Coinbase’s landmark stock listing has made billionaire CEO Brian Armstrong an instant icon of the cryptocurrency revolution — but his last major turn in the spotlight came from a dustup over the Black Lives Matter movement.
While the crypto exchange’s 38-year-old co-founder reportedly keeps a low profile by avoiding the press and public conferences, he became embroiled in controversy last fall when he told Coinbase employees not to talk politics at work.
The edict was intentionally out of step with other Silicon Valley giants that issued statements in support of Black Lives Matter and pledged to support racial justice as protests raged across the country last summer.
Outlining the policy in a Sept. 27 blog post, Armstrong said he wanted to avoid “internal strife” that has hurt worker productivity at Facebook and Google, where staffers have long aired social and political concerns in internal chatrooms, and occasionally taken to the streets to protest.
“It has become common for Silicon Valley companies to engage in a wide variety of social activism, even those unrelated to what the company does,” Armstrong wrote. “While I think these efforts are well intentioned, they have the potential to destroy a lot of value at most companies, both by being a distraction, and by creating internal division.”
The post sparked a backlash from critics such as Twitter co-founder Jack Dorsey, who said Bitcoin is a kind of “direct activism against an unverifiable and exclusionary financial system” and that sidestepping politics “leaves behind people.” Dick Costolo, Twitter’s former CEO, leveled more pointed barbs at Armstrong, branding his position an “abdication of leadership.”
“Me-first capitalists who think you can separate society from business are going to be the first people lined up against the wall and shot in the revolution,” Costolo wrote in an incendiary tweet that likewise got blasted by critics.
Armstrong’s blog post also reportedly drew fire internally from Coinbase employees.
“Why stay and put effort into this work if it’s just tokenized into recruiting points and not actually improving the sense of belonging and psychological safety,” Lauren Lee, a staffer responsible for diversity inclusion who has since resigned, wrote in a Slack message obtained by The New York Times.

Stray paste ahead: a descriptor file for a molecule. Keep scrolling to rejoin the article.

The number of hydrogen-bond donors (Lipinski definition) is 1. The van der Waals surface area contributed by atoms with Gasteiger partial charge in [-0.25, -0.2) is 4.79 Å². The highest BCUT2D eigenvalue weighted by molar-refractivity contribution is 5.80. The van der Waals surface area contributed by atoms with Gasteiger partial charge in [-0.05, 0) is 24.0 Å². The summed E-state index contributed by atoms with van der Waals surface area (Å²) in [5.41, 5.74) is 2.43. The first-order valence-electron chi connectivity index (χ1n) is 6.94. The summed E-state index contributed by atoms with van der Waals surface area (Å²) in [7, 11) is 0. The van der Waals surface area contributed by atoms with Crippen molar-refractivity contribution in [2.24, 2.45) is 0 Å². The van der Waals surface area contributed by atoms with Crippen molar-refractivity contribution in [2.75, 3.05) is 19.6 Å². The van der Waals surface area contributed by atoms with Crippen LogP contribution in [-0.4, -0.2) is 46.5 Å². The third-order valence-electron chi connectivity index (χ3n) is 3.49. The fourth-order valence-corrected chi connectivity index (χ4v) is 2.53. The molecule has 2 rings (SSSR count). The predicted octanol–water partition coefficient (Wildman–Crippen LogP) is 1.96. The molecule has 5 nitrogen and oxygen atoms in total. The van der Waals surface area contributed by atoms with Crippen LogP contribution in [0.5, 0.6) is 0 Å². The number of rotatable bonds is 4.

Amid the hubbub, Armstrong — whose fortune ballooned to more than $12 billion after Coinbase went public Wednesday — offered severance packages to anyone who disagreed with his stance and wanted to leave. Some 60 people, or about 5 percent of the staff, took Coinbase up on the offer, he revealed in an Oct. 8 follow-up post.
“It was reassuring to see that people from under-represented groups at Coinbase have not taken the exit package in numbers disproportionate to the overall population,” Armstrong wrote.
Political tensions had reportedly been simmering inside Coinbase for months before Armstrong’s initial post. Several employees staged a virtual walkout on June 4 after Armstrong said in a meeting that issuing a statement in support of Black Lives Matter would be divisive, according to Axios.
Armstrong later apologized for how he handled the issue and pledged to update the company’s diversity plan, reports said. He also reportedly backed the Black Lives Matter movement in a series of tweets — but they appear to have been deleted.
“I’ve decided to speak up,” Armstrong said in the now-deleted tweetstorm. “It’s a shame that this even needs to be said in this day and age, but racism, police brutality, and unequal justice are unequivocally wrong, and we need to all work to eliminate them from society.”
But Armstrong stood by his decisions to avoid politics this week as he took Coinbase public in a watershed moment for the crypto industry, telling The Wall Street Journal that it was one of his most important actions last year.
“There are a lot of other problems in the world, and we can all probably at Coinbase acknowledge those problems, but we don’t always agree on what the actual solution is to those problems,” he told CNBC in a Wednesday interview.
“My point of view is that companies today with great intentions can sometimes end up creating division and kind of actually unwelcoming environments internally by engaging in some of these issues.”